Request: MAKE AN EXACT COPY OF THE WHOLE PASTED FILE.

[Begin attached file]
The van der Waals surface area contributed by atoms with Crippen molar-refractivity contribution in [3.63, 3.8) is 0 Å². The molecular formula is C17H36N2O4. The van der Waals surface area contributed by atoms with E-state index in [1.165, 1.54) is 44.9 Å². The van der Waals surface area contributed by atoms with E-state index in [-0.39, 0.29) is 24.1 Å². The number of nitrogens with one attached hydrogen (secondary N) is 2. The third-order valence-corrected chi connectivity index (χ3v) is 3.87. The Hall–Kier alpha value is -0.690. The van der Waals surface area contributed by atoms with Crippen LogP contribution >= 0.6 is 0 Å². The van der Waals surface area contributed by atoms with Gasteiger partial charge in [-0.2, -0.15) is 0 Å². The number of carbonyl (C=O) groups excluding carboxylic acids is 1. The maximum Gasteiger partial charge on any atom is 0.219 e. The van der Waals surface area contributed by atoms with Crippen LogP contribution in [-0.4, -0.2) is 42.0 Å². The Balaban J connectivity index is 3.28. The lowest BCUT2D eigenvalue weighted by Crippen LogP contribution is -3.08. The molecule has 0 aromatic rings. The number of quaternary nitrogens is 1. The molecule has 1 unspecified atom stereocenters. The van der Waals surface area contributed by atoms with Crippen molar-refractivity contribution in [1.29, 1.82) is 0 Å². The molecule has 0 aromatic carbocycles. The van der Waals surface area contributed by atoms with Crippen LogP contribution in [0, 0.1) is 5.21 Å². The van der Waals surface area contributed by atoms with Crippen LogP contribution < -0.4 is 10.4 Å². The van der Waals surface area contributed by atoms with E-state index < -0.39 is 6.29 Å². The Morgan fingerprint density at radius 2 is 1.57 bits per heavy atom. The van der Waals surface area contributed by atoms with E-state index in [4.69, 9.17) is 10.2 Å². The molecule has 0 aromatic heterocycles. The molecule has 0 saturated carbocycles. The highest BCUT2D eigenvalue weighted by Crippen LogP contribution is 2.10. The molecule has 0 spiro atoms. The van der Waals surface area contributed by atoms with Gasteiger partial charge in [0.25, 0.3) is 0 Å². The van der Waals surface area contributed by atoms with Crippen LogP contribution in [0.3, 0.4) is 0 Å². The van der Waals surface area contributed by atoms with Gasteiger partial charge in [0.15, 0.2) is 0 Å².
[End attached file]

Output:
The van der Waals surface area contributed by atoms with Crippen molar-refractivity contribution in [3.63, 3.8) is 0 Å². The molecular formula is C17H36N2O4. The van der Waals surface area contributed by atoms with E-state index in [1.165, 1.54) is 44.9 Å². The van der Waals surface area contributed by atoms with E-state index in [-0.39, 0.29) is 24.1 Å². The number of nitrogens with one attached hydrogen (secondary N) is 2. The third-order valence-corrected chi connectivity index (χ3v) is 3.87. The Hall–Kier alpha value is -0.690. The van der Waals surface area contributed by atoms with Crippen LogP contribution >= 0.6 is 0 Å². The van der Waals surface area contributed by atoms with Gasteiger partial charge in [-0.2, -0.15) is 0 Å². The number of carbonyl (C=O) groups excluding carboxylic acids is 1. The maximum Gasteiger partial charge on any atom is 0.219 e. The van der Waals surface area contributed by atoms with Crippen LogP contribution in [-0.4, -0.2) is 42.0 Å². The Balaban J connectivity index is 3.28. The lowest BCUT2D eigenvalue weighted by Crippen LogP contribution is -3.08. The molecule has 0 aromatic rings. The number of quaternary nitrogens is 1. The molecule has 1 unspecified atom stereocenters. The van der Waals surface area contributed by atoms with Crippen molar-refractivity contribution in [1.29, 1.82) is 0 Å². The molecule has 0 aromatic carbocycles. The van der Waals surface area contributed by atoms with Crippen LogP contribution in [0, 0.1) is 5.21 Å². The van der Waals surface area contributed by atoms with Crippen LogP contribution < -0.4 is 10.4 Å². The van der Waals surface area contributed by atoms with E-state index < -0.39 is 6.29 Å². The Morgan fingerprint density at radius 2 is 1.57 bits per heavy atom. The van der Waals surface area contributed by atoms with E-state index in [4.69, 9.17) is 10.2 Å². The molecule has 0 aromatic heterocycles. The molecule has 0 saturated carbocycles. The highest BCUT2D eigenvalue weighted by Crippen LogP contribution is 2.10. The molecule has 0 spiro atoms. The van der Waals surface area contributed by atoms with Gasteiger partial charge in [0.25, 0.3) is 0 Å². The van der Waals surface area contributed by atoms with Crippen LogP contribution in [0.3, 0.4) is 0 Å². The van der Waals surface area contributed by atoms with Gasteiger partial charge in [0.15, 0.2) is 0 Å².